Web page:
The Text is plural. This does not mean just that is has several meanings, but rather that it achieves plurality of meaning, an irreducible plurality. The Text is not coexistence of meanings but passage, traversal; thus it answers not to an interpretation, liberal though it may be, but to an explosion, a dissemination. The Text’s plurality does not depend on the ambiguity of its contents, but rather on what could be called the stereographic plurality of the signifiers that weave it (etymologically the text is a cloth; textus, from which text derives, means “woven”).

Roland Barthes, From Work to Text (via elucipher)

This bullshit always drove me nuts in English Lit.  What the man is saying is that through the magic of language and neurology, a text is reproduced in the mind of each person who reads it (or watches, listens, etc.).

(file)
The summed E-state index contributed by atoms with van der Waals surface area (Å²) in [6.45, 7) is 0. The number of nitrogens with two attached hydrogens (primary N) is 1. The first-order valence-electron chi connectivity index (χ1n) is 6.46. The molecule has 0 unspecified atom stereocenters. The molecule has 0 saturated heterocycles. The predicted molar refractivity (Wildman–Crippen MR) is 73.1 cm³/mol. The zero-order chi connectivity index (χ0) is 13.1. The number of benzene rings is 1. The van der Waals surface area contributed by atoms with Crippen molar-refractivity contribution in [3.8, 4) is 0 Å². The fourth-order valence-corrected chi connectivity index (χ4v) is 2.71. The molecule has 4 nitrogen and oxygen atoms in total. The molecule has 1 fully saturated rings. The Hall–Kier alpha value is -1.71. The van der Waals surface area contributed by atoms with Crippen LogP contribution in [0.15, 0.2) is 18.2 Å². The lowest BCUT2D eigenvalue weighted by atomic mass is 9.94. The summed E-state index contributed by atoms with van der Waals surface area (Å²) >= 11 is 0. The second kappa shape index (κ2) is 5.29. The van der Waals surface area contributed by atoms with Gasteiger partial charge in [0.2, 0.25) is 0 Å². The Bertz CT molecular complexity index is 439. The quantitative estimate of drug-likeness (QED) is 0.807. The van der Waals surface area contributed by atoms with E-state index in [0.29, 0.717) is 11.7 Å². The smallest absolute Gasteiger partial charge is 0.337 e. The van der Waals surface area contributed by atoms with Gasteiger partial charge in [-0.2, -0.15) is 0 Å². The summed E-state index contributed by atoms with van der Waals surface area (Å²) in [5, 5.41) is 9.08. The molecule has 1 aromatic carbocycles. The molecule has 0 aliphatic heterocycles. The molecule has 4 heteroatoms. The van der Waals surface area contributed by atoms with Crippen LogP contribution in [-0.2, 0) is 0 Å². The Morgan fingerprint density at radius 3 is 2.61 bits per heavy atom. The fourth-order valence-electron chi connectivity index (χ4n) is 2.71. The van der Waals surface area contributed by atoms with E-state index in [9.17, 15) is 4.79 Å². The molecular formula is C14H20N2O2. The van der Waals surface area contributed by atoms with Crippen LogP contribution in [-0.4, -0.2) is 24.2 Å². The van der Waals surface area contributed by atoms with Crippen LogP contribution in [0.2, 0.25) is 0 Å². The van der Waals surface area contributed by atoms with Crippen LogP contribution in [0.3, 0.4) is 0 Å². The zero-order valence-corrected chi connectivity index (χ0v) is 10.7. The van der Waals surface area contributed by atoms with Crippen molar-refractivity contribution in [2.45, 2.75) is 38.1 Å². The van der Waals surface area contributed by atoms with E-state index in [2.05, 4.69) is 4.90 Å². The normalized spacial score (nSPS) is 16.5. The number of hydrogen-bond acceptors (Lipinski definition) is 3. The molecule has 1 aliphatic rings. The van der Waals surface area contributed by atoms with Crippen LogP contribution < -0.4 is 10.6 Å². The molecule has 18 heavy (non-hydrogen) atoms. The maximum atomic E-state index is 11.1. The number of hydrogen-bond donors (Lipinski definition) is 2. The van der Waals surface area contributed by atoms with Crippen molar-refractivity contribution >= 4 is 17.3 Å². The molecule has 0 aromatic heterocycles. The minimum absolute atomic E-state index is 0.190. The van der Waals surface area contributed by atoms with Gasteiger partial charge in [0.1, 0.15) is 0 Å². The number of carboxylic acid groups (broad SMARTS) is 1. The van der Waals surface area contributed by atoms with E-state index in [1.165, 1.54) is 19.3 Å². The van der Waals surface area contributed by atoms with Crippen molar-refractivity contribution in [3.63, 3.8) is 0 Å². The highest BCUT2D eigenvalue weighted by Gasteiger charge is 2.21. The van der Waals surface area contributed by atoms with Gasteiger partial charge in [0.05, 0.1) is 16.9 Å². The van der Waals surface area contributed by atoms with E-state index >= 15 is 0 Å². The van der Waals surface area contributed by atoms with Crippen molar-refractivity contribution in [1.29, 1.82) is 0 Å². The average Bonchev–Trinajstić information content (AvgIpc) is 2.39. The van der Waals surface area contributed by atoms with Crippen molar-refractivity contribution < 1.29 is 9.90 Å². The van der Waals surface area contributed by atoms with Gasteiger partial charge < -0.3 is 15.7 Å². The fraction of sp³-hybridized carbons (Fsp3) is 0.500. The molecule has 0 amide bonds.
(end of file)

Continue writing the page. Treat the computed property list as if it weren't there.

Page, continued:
But the text as it’s laid out on paper (or the computer screen) is in fact (as we have seen in fandom) an incomplete object.  It’s a sketch of a world, characters, and plot.  When we read it, we recreate it in our minds, but we also finish the work, using our own knowledge, experiences and desires to fill in the gaps.

This makes the finished work in our minds different for each person.  So in reality, for any given printed work, there are as many texts for it as there are readers.  This is why you ultimately can’t claim an interpretation is wrong (within certain constraints of fundamental fact, of course; Hamlet is not about Othello)—because the person is, most of the time, interpreting their copy of the text, not yours.

Freaking Barthes.  The reason you have to pay $1500 for a college English course is to make it worth the instructor’s while to wade through that incomprehensible muck for what he’s actually trying to say.

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